Process measures are vital to monitoring an organization’s execution against its intended goals. They provide a look inside an organization’s progress and reveal what works and what needs to be fixed to reach key performance targets. But not all data is useful, and “key performance indicators” alone may not tell the whole story.
Understanding the fundamentals of performance measurement is key to avoiding the common shortfalls with measurement systems. When measuring the performance of work, start with the fundamental Supplier-Input-Process-Output-Customer (SIPOC) business process model. There are a limited number of process characteristics that can be measured, and the choice of those measures should be driven by the business process purpose imbedded in its SIPOC. This applies no matter what the process type, whether it is manufacturing, administrative, physical, or intellectual.
No work gets done in an organization without a business process to deliver it, therefore measuring what matters always begins by examining the processes and aligning performance measurement with performance goals. Any process can be measured regardless of its type or where it resides. There are seven basic types of process measures. These are summarized as follows.
Value Proposition Effectiveness
Effectiveness measures the ability to create and serve a loyal customer. Every process has a customer value proposition and a winning value proposition includes defining the customer, the customer’s problem that the process solves, and the unique and valuable way that it does so. Measuring and evaluating effectiveness is essential and we find that few organizations, and virtually no processes, adequately measure this indicator.
Productivity measures the volume of outputs produced to resources consumed, including facility, equipment, people, and information technology. Resource productivity assesses the economic value provided by a resource compared to the cost of its acquisition and operation. Organizations acquire resources with the express purpose of using them to produce profits, yet few organizations measure the extent to which these resources are used productively.
Conversation Efficiency evaluates the waste produced by a process while converting inputs to valuable products and services. It assesses the inputs and resources consumed by the process to a targeted potential. Less efficient organizations consume more resources with higher costs to produce comparable products and services.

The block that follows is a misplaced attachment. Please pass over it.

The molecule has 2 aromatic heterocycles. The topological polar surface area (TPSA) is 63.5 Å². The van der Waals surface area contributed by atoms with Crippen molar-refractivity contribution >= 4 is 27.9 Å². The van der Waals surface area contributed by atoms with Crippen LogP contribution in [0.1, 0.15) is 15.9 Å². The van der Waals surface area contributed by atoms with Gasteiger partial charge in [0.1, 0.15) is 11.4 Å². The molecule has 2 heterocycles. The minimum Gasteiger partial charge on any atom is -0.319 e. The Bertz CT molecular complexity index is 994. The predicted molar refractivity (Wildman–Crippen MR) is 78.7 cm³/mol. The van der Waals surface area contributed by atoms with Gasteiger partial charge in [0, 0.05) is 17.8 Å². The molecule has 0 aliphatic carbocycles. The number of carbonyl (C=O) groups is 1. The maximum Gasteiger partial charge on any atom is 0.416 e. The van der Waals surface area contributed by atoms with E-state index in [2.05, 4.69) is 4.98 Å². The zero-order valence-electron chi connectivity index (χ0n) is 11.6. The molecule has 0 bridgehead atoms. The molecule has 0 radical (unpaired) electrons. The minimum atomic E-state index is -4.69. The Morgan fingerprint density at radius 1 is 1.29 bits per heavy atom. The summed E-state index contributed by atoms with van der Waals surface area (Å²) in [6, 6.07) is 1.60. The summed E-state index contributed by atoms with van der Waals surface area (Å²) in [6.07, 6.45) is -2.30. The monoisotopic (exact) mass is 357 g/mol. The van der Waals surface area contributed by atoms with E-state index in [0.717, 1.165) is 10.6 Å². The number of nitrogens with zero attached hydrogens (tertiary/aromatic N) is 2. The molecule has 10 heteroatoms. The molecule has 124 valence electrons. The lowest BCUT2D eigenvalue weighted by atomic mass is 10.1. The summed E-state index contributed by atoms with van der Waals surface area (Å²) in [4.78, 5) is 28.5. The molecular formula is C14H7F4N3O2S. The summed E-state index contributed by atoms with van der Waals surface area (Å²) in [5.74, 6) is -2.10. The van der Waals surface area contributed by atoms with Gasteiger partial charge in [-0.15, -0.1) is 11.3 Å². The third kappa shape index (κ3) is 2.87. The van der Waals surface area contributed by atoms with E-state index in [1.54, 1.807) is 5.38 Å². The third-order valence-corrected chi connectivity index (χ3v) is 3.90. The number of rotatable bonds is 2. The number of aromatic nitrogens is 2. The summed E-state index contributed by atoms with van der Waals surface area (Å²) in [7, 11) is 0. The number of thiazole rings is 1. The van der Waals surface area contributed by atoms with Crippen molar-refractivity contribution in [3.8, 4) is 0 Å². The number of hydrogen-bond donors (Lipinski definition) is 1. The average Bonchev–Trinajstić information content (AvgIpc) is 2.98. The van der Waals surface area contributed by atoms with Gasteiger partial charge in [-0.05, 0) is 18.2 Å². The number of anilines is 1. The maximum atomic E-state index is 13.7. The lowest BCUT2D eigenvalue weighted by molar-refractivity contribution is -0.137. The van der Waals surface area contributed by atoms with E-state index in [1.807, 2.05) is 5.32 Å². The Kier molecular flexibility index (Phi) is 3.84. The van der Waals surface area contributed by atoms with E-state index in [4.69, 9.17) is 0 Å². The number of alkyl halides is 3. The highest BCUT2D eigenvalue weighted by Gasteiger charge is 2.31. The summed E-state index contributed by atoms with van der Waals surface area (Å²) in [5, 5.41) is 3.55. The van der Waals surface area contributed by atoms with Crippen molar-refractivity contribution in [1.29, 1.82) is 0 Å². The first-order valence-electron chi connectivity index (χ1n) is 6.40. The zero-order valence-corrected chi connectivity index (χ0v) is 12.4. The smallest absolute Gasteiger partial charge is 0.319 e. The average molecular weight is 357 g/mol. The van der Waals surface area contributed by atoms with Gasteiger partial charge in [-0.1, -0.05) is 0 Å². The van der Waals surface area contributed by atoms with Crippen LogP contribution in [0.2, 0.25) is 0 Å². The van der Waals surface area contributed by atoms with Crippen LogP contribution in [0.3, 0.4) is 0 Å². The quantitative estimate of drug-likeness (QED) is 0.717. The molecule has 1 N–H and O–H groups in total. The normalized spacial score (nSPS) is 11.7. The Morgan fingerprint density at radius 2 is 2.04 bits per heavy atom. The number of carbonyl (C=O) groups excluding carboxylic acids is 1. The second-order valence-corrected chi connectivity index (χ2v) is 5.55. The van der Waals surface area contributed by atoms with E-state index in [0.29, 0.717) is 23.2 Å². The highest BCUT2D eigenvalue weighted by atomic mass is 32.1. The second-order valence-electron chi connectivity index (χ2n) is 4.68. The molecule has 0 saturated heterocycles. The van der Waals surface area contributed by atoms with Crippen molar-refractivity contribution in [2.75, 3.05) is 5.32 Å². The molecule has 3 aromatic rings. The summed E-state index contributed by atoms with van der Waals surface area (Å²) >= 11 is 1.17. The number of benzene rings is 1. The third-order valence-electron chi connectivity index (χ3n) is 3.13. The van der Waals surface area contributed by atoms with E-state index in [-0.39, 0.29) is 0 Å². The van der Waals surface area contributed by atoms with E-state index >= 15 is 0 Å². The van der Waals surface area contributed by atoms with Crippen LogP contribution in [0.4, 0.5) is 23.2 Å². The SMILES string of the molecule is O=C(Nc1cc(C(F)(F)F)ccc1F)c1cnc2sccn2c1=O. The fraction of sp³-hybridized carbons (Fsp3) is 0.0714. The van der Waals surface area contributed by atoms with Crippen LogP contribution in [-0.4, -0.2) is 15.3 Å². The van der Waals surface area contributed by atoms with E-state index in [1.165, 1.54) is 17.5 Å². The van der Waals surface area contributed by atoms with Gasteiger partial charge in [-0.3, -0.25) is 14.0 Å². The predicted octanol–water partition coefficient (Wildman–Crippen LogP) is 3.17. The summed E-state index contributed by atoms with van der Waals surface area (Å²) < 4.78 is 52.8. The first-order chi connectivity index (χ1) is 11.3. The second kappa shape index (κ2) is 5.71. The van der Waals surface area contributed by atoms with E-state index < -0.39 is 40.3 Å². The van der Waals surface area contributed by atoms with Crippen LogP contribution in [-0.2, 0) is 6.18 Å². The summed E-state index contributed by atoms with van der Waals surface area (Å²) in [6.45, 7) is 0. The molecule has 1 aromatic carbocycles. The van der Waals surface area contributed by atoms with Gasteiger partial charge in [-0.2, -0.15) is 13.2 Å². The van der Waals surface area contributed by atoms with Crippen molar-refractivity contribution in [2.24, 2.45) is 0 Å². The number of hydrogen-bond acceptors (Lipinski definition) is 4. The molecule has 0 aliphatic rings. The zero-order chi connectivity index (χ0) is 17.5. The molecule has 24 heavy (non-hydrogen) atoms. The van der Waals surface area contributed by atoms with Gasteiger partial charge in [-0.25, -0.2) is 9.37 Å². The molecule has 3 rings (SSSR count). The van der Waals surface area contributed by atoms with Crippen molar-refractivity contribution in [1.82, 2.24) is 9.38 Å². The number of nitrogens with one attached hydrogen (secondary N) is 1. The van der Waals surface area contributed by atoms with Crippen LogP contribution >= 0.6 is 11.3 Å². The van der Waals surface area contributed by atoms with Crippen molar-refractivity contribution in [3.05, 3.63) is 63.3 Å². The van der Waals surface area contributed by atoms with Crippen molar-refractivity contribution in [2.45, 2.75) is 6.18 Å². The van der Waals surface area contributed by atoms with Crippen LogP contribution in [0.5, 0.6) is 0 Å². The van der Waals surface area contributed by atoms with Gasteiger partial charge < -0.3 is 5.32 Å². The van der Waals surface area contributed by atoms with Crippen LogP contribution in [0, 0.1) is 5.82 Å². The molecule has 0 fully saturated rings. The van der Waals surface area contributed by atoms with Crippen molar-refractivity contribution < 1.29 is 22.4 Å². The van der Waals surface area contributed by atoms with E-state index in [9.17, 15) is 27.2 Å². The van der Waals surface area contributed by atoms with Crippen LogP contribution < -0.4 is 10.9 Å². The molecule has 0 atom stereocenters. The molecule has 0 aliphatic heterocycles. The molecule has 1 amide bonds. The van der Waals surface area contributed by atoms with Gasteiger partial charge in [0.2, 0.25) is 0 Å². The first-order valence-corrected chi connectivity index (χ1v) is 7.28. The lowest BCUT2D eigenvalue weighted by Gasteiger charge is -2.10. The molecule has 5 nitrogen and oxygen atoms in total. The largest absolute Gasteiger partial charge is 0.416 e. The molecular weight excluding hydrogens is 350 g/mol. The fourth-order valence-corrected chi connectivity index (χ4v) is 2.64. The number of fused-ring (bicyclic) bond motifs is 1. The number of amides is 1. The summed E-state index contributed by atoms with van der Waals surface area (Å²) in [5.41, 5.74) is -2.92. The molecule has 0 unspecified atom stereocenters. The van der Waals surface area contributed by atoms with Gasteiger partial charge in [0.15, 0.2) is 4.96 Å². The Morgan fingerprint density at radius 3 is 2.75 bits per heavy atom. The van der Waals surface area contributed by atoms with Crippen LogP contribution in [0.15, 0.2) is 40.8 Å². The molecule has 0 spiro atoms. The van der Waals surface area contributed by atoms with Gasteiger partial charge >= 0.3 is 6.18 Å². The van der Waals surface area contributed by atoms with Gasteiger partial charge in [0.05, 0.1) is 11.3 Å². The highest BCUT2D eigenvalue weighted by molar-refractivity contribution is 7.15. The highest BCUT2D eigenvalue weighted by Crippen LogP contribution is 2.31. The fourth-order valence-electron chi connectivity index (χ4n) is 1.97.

Customer alignment measures the level of volume match-up between a customer, process, and supplier. Process alignment looks at the extent to which a process or system gives its customers what they want when they want it. It is established by the customer preferred response requirements, as the Customer Demand Profile sets the cadence for process delivery requirements. An essential first step to managing process performance is to design output and supplier input capabilities to meet the customer demand profile.
Cycle Time measures the time required by a process to receive inputs provided by suppliers and convert the inputs into outputs desired by the customer. When cycle time exceeds a customer’s specified response time, the process must compensate by holding inventory, extending the customer’s delivery time beyond specification, and/or missing the delivery date.
Compliance Control measures the extent to which a process adheres to third-party standards such as International, Industry, Federal, and Local standards. For some vital industries, it’s important to ensure the regulatory controls are integrated into the processes and these controls are validated on a periodic basis by a second or third party.
Process Value measures cost-benefit economics to market, sell, produce, and deliver products and services. Every process has a Cost of Goods Sold (COGS), whether it produces a product or service and whether that output is sold outside of the firm or not; COGS includes all the process costs associated with the SIPOC.
Most enterprises do not have well-designed measurement systems. They can site department or enterprise goals but lack effective measurement of their progress toward those goals. Every measure should have a specific purpose for furthering organization performance. Measures should align with business processes, business systems, and enterprise purposes. Because you get more of the behavior that you measure and reward, it is essential to measure process performance that drives toward aligned enterprise purpose.
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